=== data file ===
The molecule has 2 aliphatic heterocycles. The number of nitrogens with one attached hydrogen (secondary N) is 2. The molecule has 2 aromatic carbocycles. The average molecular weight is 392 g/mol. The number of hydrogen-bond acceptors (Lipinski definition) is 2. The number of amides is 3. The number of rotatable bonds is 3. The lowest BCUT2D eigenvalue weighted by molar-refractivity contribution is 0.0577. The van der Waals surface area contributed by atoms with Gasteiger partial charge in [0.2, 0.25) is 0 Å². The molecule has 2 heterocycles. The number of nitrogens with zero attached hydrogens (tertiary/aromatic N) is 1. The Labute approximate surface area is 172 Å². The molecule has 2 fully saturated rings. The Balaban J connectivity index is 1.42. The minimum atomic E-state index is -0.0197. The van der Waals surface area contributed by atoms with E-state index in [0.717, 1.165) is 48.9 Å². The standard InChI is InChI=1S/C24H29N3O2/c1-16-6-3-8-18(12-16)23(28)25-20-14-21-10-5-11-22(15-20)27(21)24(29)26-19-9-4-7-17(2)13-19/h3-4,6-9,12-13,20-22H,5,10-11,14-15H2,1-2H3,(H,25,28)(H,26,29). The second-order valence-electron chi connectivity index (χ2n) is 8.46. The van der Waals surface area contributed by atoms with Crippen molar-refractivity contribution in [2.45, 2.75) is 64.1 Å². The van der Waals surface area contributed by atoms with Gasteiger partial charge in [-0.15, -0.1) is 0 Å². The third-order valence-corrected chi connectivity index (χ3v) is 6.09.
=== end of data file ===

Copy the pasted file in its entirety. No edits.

The molecule has 2 aliphatic heterocycles. The number of nitrogens with one attached hydrogen (secondary N) is 2. The molecule has 2 aromatic carbocycles. The average molecular weight is 392 g/mol. The number of hydrogen-bond acceptors (Lipinski definition) is 2. The number of amides is 3. The number of rotatable bonds is 3. The lowest BCUT2D eigenvalue weighted by molar-refractivity contribution is 0.0577. The van der Waals surface area contributed by atoms with Gasteiger partial charge in [0.2, 0.25) is 0 Å². The molecule has 2 heterocycles. The number of nitrogens with zero attached hydrogens (tertiary/aromatic N) is 1. The Labute approximate surface area is 172 Å². The molecule has 2 fully saturated rings. The Balaban J connectivity index is 1.42. The minimum atomic E-state index is -0.0197. The van der Waals surface area contributed by atoms with E-state index in [0.717, 1.165) is 48.9 Å². The standard InChI is InChI=1S/C24H29N3O2/c1-16-6-3-8-18(12-16)23(28)25-20-14-21-10-5-11-22(15-20)27(21)24(29)26-19-9-4-7-17(2)13-19/h3-4,6-9,12-13,20-22H,5,10-11,14-15H2,1-2H3,(H,25,28)(H,26,29). The second-order valence-electron chi connectivity index (χ2n) is 8.46. The van der Waals surface area contributed by atoms with Crippen molar-refractivity contribution in [2.45, 2.75) is 64.1 Å². The van der Waals surface area contributed by atoms with Gasteiger partial charge in [-0.15, -0.1) is 0 Å². The third-order valence-corrected chi connectivity index (χ3v) is 6.09.